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Phantasm - Dowland: Lachrimae - MusicWeb International


06 February 2017
MusicWeb International
Stephen Barber

For many people this will be self-recommending: possibly the first great instrumental work by an English composer, performed by the premier viol ensemble of our day with the support of a notable lutenist. All I really need say is that this disc lives up to expectations. However, for those who don't yet know the work or the performers it is worth saying something about both.

Dowland had an eventful life, in which a constant feature was his failure to get a position at the court of Elizabeth I. He thought this was because he was a Catholic, but then so were Tallis and Byrd, who did have court positions. More probably, it was because he had a difficult personality, emotional, touchy, irritated by criticism and with a tendency to melancholy. This was not just the melancholy which was partly a fashion at the time - think of Hamlet - but serious mood-swings. Anyway, disappointed in England he went to Denmark where he was successful and moved between the two countries for some years. Eventually, long after Elizabeth's death, he obtained a court position with James I but thereafter seems to have given up composing.

His lute songs were popular at the time and have become so again. His instrumental masterpiece is Lachrimae (more properly lacrimae, tears) which begins with a set of pavans, each named after a different kind of tears, followed by fourteen other dances, which include pavans, galliards and almands. He prefixed to the whole work a Latin motto 'Aut Furit, aut Lachrimat, quem non Fortuna beavit' (He whom Fortune has not blessed either rages or weeps). Pavans and almands were slow and in duple time, while galliards were fast and in triple time. They are scored for viol consort with a lute, a combination which had been used by Lassus. The whole set runs to just under an hour so fits neatly onto a CD.

What is immediately striking about this work is that it is both beautiful and easy to follow. As Laurence Dreyfus points out in his perceptive sleeve-note, 'one gains an experiential knowledge of a coherent journey where depth and grasp are valued over coverage and breadth.' There is a tear motif which begins each of the Lachrimae pavans but a good deal of harmonic variety. The dances which follow are both grave and gay, often drawing on Dowland's earlier lute songs, and the whole makes up a most attractive hour of listening.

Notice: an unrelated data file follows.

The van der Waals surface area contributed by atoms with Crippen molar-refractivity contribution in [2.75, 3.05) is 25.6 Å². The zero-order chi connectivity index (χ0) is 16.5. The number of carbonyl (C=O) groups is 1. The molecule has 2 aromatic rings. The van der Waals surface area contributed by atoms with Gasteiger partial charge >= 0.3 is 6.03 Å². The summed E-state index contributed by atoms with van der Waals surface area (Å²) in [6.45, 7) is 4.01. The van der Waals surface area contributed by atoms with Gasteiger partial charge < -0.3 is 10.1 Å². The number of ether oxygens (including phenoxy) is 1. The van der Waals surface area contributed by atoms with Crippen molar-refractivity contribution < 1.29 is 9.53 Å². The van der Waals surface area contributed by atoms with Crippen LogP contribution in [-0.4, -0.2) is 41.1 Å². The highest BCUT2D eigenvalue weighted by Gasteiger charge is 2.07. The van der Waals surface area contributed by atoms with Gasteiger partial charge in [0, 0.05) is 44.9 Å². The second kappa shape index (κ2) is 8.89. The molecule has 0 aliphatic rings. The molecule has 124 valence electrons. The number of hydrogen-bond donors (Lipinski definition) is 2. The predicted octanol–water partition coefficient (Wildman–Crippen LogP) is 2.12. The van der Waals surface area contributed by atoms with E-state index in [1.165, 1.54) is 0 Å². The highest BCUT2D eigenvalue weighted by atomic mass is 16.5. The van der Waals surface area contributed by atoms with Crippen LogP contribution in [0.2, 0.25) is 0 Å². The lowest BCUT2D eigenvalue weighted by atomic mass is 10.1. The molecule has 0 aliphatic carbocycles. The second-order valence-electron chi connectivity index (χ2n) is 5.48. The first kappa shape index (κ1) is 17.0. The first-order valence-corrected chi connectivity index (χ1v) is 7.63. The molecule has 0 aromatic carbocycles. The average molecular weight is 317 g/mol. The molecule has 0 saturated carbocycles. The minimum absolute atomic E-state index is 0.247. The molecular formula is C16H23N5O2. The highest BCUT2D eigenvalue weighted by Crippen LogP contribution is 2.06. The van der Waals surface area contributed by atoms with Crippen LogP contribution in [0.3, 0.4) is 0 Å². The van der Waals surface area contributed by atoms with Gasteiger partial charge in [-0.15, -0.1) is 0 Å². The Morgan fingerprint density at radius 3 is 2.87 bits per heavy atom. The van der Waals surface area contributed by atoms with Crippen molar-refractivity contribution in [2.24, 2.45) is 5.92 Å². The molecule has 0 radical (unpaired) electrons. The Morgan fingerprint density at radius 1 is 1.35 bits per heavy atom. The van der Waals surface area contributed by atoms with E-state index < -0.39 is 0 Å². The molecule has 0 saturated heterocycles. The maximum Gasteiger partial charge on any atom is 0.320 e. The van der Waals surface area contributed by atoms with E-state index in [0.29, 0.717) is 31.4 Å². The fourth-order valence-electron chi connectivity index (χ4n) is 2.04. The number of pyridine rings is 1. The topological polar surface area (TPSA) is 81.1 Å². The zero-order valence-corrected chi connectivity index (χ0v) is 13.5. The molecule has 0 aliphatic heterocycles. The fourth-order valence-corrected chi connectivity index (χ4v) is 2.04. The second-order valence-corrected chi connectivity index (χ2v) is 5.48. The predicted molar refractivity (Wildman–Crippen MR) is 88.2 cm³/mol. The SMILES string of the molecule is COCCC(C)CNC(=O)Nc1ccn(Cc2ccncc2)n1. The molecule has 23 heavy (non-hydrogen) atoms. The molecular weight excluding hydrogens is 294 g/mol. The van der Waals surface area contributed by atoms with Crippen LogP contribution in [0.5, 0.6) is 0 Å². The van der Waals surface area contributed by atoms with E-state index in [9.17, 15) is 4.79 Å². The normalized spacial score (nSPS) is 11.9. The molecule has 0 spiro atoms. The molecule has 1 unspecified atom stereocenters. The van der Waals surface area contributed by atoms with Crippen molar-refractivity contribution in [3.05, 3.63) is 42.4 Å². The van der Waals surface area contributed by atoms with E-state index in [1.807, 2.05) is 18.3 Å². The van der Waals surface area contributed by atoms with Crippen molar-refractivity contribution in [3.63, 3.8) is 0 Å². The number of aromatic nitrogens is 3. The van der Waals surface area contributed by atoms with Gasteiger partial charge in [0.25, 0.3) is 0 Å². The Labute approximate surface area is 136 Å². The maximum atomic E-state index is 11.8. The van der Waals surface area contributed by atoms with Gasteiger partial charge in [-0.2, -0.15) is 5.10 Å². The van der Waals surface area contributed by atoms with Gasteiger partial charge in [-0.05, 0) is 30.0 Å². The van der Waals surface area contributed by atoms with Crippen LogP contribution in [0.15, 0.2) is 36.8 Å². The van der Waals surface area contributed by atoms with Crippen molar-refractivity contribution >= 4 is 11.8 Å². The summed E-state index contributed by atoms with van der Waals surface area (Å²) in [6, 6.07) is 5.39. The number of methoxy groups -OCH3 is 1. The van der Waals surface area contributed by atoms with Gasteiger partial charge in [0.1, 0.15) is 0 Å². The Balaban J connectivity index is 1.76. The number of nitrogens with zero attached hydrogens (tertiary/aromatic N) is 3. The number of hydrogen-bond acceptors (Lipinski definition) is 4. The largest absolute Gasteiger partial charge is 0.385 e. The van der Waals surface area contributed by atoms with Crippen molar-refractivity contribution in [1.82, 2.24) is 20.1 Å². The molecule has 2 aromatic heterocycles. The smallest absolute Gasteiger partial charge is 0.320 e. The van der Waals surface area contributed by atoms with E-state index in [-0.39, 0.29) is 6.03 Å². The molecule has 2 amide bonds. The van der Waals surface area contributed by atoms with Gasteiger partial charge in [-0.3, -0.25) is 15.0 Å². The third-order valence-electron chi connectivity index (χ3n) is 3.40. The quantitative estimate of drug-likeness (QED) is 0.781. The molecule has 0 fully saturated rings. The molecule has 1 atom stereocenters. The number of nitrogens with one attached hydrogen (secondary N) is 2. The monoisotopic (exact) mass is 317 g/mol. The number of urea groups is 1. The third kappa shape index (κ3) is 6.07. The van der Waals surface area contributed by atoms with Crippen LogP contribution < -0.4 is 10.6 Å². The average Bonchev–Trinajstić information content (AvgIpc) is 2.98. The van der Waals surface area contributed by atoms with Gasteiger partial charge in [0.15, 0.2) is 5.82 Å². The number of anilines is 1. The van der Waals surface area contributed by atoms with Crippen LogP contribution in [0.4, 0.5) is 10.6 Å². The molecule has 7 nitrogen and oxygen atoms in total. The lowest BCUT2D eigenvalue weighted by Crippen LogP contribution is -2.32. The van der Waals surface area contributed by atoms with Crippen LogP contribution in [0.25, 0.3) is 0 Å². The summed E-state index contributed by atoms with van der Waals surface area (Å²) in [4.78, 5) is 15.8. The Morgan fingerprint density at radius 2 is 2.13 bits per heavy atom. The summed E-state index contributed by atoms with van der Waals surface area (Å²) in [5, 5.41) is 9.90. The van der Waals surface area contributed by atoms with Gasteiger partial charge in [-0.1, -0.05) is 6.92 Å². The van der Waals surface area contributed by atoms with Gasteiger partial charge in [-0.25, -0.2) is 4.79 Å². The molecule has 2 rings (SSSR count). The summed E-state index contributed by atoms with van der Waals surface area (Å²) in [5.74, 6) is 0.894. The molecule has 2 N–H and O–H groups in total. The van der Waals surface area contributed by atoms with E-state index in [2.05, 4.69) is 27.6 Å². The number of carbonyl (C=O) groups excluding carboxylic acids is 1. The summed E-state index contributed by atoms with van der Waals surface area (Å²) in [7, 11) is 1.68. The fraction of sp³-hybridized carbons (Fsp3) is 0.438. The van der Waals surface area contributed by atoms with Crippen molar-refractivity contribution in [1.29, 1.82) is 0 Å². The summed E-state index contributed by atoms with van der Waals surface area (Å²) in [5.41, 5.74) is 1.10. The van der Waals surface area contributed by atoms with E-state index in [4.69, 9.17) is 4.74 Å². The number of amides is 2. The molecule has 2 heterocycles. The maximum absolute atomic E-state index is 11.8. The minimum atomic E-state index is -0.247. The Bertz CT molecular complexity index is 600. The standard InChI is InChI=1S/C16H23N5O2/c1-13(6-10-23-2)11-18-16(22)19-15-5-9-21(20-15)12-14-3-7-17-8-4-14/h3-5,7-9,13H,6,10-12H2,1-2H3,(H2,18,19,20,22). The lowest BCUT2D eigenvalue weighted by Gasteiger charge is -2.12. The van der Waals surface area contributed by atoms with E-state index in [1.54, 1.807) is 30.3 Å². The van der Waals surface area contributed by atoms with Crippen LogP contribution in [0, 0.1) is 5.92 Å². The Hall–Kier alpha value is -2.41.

Music of this kind was written partly for the pleasure of the players, who could well be cultivated amateurs, and also for small and aristocratic audiences. The particular skill of Phantasm, apart from their mastery of viols, which are slower to speak than instruments of the violin family, and have their own, more reticent character, is that they have brought the skills of playing more recent chamber music to their viol repertory. They articulate, present and project the music skilfully but unobtrusively so that it seems entirely natural. They bring out the character of each piece, so there is a good deal of variety and always they make a most attractive sound.

The lutenist Elizabeth Kenny is familiar with the idiom, having recorded a recital of Dowland's lute songs with Mark Padmore and collaborated with Phantasm successfully in their recording of William Lawes' The Royal Consort. Her plucked strings contrast well with Phantasm's bowed ones, a single voice contrasting with an ensemble.

There are many other versions of this work, as well as others which offer only the seven opening pavans along with other works. I had two to hand, rather old but still available. The 1992 Rose Consort version pairs the seven named Lachrimae pavans with seven associated lute songs, which makes for an attractive and varied programme. They are enthusiastic but less subtle than Phantasm. Fretwork's version of 1989-90 (Erato Veritas 5450052) like Phantasm offers the whole collection, though in a different sequence. Their plainer style also has a lot to be said for it. Jordi Savall was greatly interested in English Renaissance music at one stage; his 1987 version was well received.

The recording - I listened on ordinary two channel stereo - is warm but intimate. There are excellent essays in the booklet by Laurence Dreyfus and Elizabeth Kenny and biographies of all the performers. I could wish that they had printed them black on white instead of reversed out, but apart from this the presentation is exemplary.

This lovely recording deserves every success.    
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